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Cyber-Terrorism Against an Organization
to retrieve wounded and deceased citizens and millions of people grieving from their home television screens. As the world continues to change, so does the bounds of terrorism and its means of creating harm in the physical world (Littl3field, 2017). Terrorism is now not only limited to religious agenda but now has crossed into the realm of cyber related crime, threats within cyberspace, and attacks against systems or damages to information (Littl3field, 2017). Specifically, cyber terrorism can be defined as “pre-mediated, politically motivated attacks by sub national groups or clandestine agents or individuals against information and computer systems, computer programs and data that results in violence against non-combatant targets” (Janczewski, & Colarik, 2008).
Cyber-terrorism against an organization is more likely than ever, even more so for companies involving banking or financial services. Recent studies show that financial organizations incur over “50 attacks per month on average” (Foster, n.d.). However, these types of cyber threats can vary not only by function, but by overall purpose. For example, the most common cyber threats include social engineered Trojans, un-patched software, phishing, network traveling worms, and advanced persistent threats (Secureworks, 2017). These common cyber threats can be used to either attempt to damage or disrupt a computer network or system, or steal sensitive or classified data (Secureworks, 2017).
As statistics continue to rise, it is important that organizations address current events and issues to better posture their network’s security, especially since cyber terrorism can be deemed as a strategic threat to an organization. For financial services, leading shareholders or need to understand that there are several types of cyber terrorism that they need to be aware of. Specifically, there are four primary attacks that threaten financial institutions. These include social engineering, data breaches, system outages and denial of service attacks as well as third party threats (Yazbeck, 2018). These types of social engineering attacks trick the victim into revealing sensitive information so they are able to either exploit the person, system, network, or physical location (Yazbeck, 2018). Similarly, data breaches also gain access to valuable information such as credit cards or credential information (Yazbeck, 2018). While system outages and denial of service attacks allow for system unavailability and third party threats rely on services such as data storage or information technology to grant access to sensitive or classified information (Yasbeck, 2019).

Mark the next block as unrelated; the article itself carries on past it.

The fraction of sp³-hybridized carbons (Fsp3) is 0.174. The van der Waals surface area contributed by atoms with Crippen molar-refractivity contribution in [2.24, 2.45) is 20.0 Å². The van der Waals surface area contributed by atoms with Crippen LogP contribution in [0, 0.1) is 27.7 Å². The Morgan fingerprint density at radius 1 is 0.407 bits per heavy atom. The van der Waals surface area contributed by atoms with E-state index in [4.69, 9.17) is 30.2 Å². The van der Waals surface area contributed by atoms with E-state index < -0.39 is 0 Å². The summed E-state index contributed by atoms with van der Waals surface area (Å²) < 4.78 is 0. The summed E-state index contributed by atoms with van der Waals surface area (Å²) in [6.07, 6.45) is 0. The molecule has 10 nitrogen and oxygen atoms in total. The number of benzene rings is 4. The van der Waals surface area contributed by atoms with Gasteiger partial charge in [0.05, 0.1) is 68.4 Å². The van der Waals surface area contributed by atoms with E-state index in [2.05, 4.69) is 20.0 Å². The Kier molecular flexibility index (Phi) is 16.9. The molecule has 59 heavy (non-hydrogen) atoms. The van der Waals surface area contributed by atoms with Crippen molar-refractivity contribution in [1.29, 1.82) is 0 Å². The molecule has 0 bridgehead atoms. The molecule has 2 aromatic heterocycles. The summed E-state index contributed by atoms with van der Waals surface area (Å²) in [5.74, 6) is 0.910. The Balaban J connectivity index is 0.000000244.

Due to the increase of cyber-crime against financial services organizations, there are several existing strategy recommendations that these organizations should use to respond to these environmental and existential threats? These recommendations include using threat intelligence to take a proactive approach to your security program, evaluating risks to increase security, leveraging automation tools to sift through noise, tracking threats specific to the organization and never underestimating the power of cybersecurity training (INTSIGHTS, 2018).
Cyber-crime will continue to increase. Organizations must be extremely cognizant of current threats and existing cyber crime. For organizations that offer financial services, this is an absolute must as cyber-crime against these organizations are more likely than ever. There are several ways a financial organization can better posture their security and need to so immediately. All organizations need to understand that a lack of strategy can be the reason for or missed success, but more importantly in this current time, ethics.
Foster, J. (n.d.). 21 Terrifying Cyber Crime Statistics. Data Connectors. Retrieved from https://www.dataconnectors.com/technews/21-terrifying-cyber-crime-statistics/
INTSIGHTS. (2018). Financial Services Threat Landscape Report: The Dark Web Perspective. Retrieved from https://cdn2.hubspot.net/hubfs/3699194/Content/Research%20Reports/IntSights_Financial_Services_Landscape-Final.pdf
Janczewski, L., & Colarik, A. (2008). Cyber warfare and cyber terrorism (1st ed., pp. 13–14). Hershey [Pa.]: Information Science Reference.
Little3field. (2017). Cyber Terrorism: Understanding and preventing acts of terror within our cyber space. Retrieved from https://littlefield.co/cyber-terrorism-understanding-and-preventing-acts-of-terror-within-our-cyber-space-26ae6d53cfbb
Secureworks. (2017). Cyber Threat Basics, Types of Threats, Intelligence & Best Practices. Retrieved from https://www.secureworks.com/blog/cyber-threat-basics
Yazbeck, S. (2018). 4 Cyber Attacks That Threaten Financial Inclusion. Retrieved from https://www.cgap.org/blog/4-cyber-attacks-threaten-financial-inclusion
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